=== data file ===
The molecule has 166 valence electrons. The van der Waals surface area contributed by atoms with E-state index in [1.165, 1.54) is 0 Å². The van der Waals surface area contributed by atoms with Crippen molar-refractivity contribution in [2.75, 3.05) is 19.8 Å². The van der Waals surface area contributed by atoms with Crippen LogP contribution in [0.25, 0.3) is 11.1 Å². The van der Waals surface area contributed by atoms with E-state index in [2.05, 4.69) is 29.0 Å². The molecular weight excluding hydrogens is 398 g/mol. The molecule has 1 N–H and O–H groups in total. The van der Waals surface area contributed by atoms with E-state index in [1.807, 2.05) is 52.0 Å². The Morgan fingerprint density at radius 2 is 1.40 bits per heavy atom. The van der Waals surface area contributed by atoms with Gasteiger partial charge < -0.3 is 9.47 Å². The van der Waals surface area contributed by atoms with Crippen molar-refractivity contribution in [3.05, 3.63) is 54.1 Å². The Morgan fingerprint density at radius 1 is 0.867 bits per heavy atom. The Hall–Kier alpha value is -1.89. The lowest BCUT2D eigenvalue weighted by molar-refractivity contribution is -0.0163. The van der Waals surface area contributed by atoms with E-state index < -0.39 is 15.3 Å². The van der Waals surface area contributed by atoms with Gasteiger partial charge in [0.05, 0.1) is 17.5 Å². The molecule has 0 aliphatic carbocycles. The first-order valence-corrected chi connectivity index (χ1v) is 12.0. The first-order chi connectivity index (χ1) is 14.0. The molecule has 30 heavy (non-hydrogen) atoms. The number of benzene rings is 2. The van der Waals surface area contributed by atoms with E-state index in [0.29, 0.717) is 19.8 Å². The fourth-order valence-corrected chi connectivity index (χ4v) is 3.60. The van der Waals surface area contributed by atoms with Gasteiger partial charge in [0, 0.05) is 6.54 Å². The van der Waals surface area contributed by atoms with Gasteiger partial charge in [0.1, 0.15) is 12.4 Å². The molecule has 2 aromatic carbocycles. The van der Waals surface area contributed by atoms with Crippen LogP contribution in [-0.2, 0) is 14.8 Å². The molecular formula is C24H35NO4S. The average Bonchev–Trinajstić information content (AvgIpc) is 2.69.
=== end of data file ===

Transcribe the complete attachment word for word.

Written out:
The molecule has 166 valence electrons. The van der Waals surface area contributed by atoms with E-state index in [1.165, 1.54) is 0 Å². The van der Waals surface area contributed by atoms with Crippen molar-refractivity contribution in [2.75, 3.05) is 19.8 Å². The van der Waals surface area contributed by atoms with Crippen LogP contribution in [0.25, 0.3) is 11.1 Å². The van der Waals surface area contributed by atoms with E-state index in [2.05, 4.69) is 29.0 Å². The molecular weight excluding hydrogens is 398 g/mol. The molecule has 1 N–H and O–H groups in total. The van der Waals surface area contributed by atoms with E-state index in [1.807, 2.05) is 52.0 Å². The Morgan fingerprint density at radius 2 is 1.40 bits per heavy atom. The van der Waals surface area contributed by atoms with Gasteiger partial charge < -0.3 is 9.47 Å². The van der Waals surface area contributed by atoms with Crippen molar-refractivity contribution in [3.05, 3.63) is 54.1 Å². The Morgan fingerprint density at radius 1 is 0.867 bits per heavy atom. The Hall–Kier alpha value is -1.89. The lowest BCUT2D eigenvalue weighted by molar-refractivity contribution is -0.0163. The van der Waals surface area contributed by atoms with E-state index < -0.39 is 15.3 Å². The van der Waals surface area contributed by atoms with Gasteiger partial charge in [0.05, 0.1) is 17.5 Å². The molecule has 0 aliphatic carbocycles. The first-order valence-corrected chi connectivity index (χ1v) is 12.0. The first-order chi connectivity index (χ1) is 14.0. The molecule has 30 heavy (non-hydrogen) atoms. The number of benzene rings is 2. The van der Waals surface area contributed by atoms with E-state index in [0.29, 0.717) is 19.8 Å². The fourth-order valence-corrected chi connectivity index (χ4v) is 3.60. The van der Waals surface area contributed by atoms with Gasteiger partial charge in [0, 0.05) is 6.54 Å². The van der Waals surface area contributed by atoms with Gasteiger partial charge in [0.1, 0.15) is 12.4 Å². The molecule has 2 aromatic carbocycles. The van der Waals surface area contributed by atoms with Crippen LogP contribution in [-0.2, 0) is 14.8 Å². The molecular formula is C24H35NO4S. The average Bonchev–Trinajstić information content (AvgIpc) is 2.69.